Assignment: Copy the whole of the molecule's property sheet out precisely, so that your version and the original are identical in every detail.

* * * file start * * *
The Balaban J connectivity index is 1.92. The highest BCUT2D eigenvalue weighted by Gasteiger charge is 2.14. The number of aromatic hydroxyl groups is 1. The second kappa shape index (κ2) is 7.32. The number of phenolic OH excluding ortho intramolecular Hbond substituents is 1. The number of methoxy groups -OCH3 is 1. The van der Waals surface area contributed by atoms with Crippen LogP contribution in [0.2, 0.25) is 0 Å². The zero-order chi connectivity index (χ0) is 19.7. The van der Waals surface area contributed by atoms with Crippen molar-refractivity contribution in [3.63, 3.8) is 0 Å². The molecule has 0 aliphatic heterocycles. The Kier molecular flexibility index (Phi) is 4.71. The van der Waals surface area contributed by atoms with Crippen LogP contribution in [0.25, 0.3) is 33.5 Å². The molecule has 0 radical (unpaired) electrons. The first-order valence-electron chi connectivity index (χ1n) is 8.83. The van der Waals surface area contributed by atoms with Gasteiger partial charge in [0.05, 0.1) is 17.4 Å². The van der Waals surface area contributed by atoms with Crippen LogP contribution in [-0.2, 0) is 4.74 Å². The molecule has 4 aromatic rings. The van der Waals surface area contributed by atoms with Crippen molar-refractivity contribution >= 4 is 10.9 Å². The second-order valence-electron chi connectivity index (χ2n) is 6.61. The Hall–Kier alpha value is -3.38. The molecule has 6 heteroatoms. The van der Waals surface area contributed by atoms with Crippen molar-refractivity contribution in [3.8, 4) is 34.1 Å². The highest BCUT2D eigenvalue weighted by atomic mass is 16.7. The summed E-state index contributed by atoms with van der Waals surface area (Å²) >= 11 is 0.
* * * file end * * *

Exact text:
The Balaban J connectivity index is 1.92. The highest BCUT2D eigenvalue weighted by Gasteiger charge is 2.14. The number of aromatic hydroxyl groups is 1. The second kappa shape index (κ2) is 7.32. The number of phenolic OH excluding ortho intramolecular Hbond substituents is 1. The number of methoxy groups -OCH3 is 1. The van der Waals surface area contributed by atoms with Crippen LogP contribution in [0.2, 0.25) is 0 Å². The zero-order chi connectivity index (χ0) is 19.7. The van der Waals surface area contributed by atoms with Crippen molar-refractivity contribution in [3.63, 3.8) is 0 Å². The molecule has 0 aliphatic heterocycles. The Kier molecular flexibility index (Phi) is 4.71. The van der Waals surface area contributed by atoms with Crippen LogP contribution in [0.25, 0.3) is 33.5 Å². The molecule has 0 radical (unpaired) electrons. The first-order valence-electron chi connectivity index (χ1n) is 8.83. The van der Waals surface area contributed by atoms with Gasteiger partial charge in [0.05, 0.1) is 17.4 Å². The van der Waals surface area contributed by atoms with Crippen LogP contribution in [-0.2, 0) is 4.74 Å². The molecule has 4 aromatic rings. The van der Waals surface area contributed by atoms with Crippen molar-refractivity contribution >= 4 is 10.9 Å². The second-order valence-electron chi connectivity index (χ2n) is 6.61. The Hall–Kier alpha value is -3.38. The molecule has 6 heteroatoms. The van der Waals surface area contributed by atoms with Crippen molar-refractivity contribution in [3.8, 4) is 34.1 Å². The highest BCUT2D eigenvalue weighted by atomic mass is 16.7. The summed E-state index contributed by atoms with van der Waals surface area (Å²) >= 11 is 0.